Monday, January 28, 2019

Pelican Icebergs


On a cool winter afternoon
  I chose the rust colored rocks as my perch,
Looking and listening for gifts from God.
The setting sun's warmth drew me to
  the water's edge.
Retreating as I was from my mind's 
  incessant swirling

Alone in the quiet my eyes saw
  the floating iceberg,
But my brain rejected the vision crying,
  "Not in Oklahoma!"

The iceberg continued floating and bobbing
  while my brain adjusted to the sight.
Indeed, the white iceberg remained floating
  filled with life squawking, gurgling, cooing.

Minutes upon minutes whispered by
  and I grew restless.
In God's time the Southern tip of the white bobby berg
  began lifting off from the sparkling surface.

Filled with grace and the echoing hum of a pipe organ
  the Pelicans white outstretched wings flapped in unison.
First, flying South then turning North creating 
  an ice skater's figure eight in the air. 

Down, then up again they soared in graceful
Remaining far from shore the pouch of pelicans 
  alighted on the water's surface like a blizzard of snowflakes. 

I thanked God for that moment of beauty
  and vowed to return at sunset.

As the sun reached lands end the cackling turned to cooing.
  "Good night snow white Pelicans," I whispered. 

Letty Watt, January 28, 2019 (Ft. Gibson lake, Sequoyah St. Lodge) 

Thank you Mary Oliver for being my poet muse, my nature guide to hidden beauties that we often miss.  Our poet Heron, Mary, has taken fight for heaven, but her words live on helping us observe nature's gifts.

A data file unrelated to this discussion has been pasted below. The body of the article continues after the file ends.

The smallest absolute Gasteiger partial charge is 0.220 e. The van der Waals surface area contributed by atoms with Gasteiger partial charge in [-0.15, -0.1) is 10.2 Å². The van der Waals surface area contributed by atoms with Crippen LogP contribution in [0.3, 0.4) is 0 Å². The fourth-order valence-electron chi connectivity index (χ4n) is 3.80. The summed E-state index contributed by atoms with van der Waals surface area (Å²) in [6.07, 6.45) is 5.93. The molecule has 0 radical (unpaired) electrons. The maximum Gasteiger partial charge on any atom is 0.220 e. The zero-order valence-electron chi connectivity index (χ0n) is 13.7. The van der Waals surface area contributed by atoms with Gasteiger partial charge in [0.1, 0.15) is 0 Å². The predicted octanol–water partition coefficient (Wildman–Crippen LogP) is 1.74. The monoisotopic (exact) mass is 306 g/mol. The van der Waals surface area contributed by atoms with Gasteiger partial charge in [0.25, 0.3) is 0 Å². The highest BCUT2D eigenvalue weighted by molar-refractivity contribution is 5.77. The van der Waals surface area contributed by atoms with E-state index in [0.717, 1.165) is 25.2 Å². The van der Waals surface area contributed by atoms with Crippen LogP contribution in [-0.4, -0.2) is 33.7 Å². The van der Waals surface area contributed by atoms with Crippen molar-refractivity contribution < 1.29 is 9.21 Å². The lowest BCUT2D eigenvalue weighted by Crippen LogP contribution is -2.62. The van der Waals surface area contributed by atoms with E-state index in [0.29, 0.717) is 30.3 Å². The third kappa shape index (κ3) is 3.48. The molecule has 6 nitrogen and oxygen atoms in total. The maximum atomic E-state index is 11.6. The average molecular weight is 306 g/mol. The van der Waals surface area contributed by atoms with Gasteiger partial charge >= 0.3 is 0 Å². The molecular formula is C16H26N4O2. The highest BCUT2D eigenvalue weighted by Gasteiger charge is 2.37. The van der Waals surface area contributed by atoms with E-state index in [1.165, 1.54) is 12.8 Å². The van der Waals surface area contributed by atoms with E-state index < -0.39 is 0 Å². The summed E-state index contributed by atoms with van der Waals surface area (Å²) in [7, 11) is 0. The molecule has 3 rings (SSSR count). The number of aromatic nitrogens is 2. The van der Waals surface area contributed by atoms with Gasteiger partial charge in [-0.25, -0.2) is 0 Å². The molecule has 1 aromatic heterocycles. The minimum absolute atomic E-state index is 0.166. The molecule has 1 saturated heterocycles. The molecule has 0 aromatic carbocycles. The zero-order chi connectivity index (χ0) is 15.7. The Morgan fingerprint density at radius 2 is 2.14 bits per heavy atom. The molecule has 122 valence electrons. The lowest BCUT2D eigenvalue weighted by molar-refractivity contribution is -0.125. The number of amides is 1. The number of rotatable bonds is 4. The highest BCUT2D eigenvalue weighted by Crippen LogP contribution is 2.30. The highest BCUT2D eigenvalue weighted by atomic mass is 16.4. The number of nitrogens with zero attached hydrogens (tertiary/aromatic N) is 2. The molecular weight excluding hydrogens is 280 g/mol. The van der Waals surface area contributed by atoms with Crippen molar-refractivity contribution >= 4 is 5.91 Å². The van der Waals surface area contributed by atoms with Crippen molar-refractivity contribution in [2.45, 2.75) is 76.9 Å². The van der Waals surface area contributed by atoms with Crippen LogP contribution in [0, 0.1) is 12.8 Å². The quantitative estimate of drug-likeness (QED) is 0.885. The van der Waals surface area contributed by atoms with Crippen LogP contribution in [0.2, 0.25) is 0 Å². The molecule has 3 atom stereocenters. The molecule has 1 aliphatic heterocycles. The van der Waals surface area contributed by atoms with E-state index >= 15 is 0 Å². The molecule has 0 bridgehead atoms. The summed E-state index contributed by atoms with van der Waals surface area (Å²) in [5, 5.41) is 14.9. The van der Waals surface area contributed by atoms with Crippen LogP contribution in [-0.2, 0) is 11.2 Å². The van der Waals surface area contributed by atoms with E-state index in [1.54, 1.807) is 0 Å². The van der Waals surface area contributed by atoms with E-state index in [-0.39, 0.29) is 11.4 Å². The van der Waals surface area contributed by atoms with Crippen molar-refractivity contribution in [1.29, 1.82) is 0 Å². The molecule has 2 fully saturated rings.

Mary Oliver wrote: 

When it's over, I want to say: all my life
I was a bride married to amazement.

(When Death Comes. New and Selected Poems, Vol 1, Beacon Press) 

Mary Oliver

Mary Oliver, Pulitzer Prize Winning Poet

Saturday, January 19, 2019

Awakened by Winnie-the-Pooh

"People say Nothing is Impossible
but I do nothing everyday."

5 Mile Creek, NE Oklahoma, photo by Bobby Poole

Strange, how a photo can cause the mind to stir and swim in search of a lost memory, of a story, of a time, of a place where nothing often happened.  Motor boating flat rocks across a creek is like doing nothing, but having so much fun doing nothing that one forgets there is another world out there.  Was that yesterday that I played like that?

When I first saw Bobby Poole's photographs on a Facebook page called, "You Know You Are From Miami IF......" I knew they were of home and a time long ago. They represented the places and good times of my childhood, but now they meant more. How?  What was I missing?
To avert thinking about what was missing, or to avoid my Art Gecko room which holds so many playful ideas, I instead jump up like a cat and look for a chore to do. Something is wrong.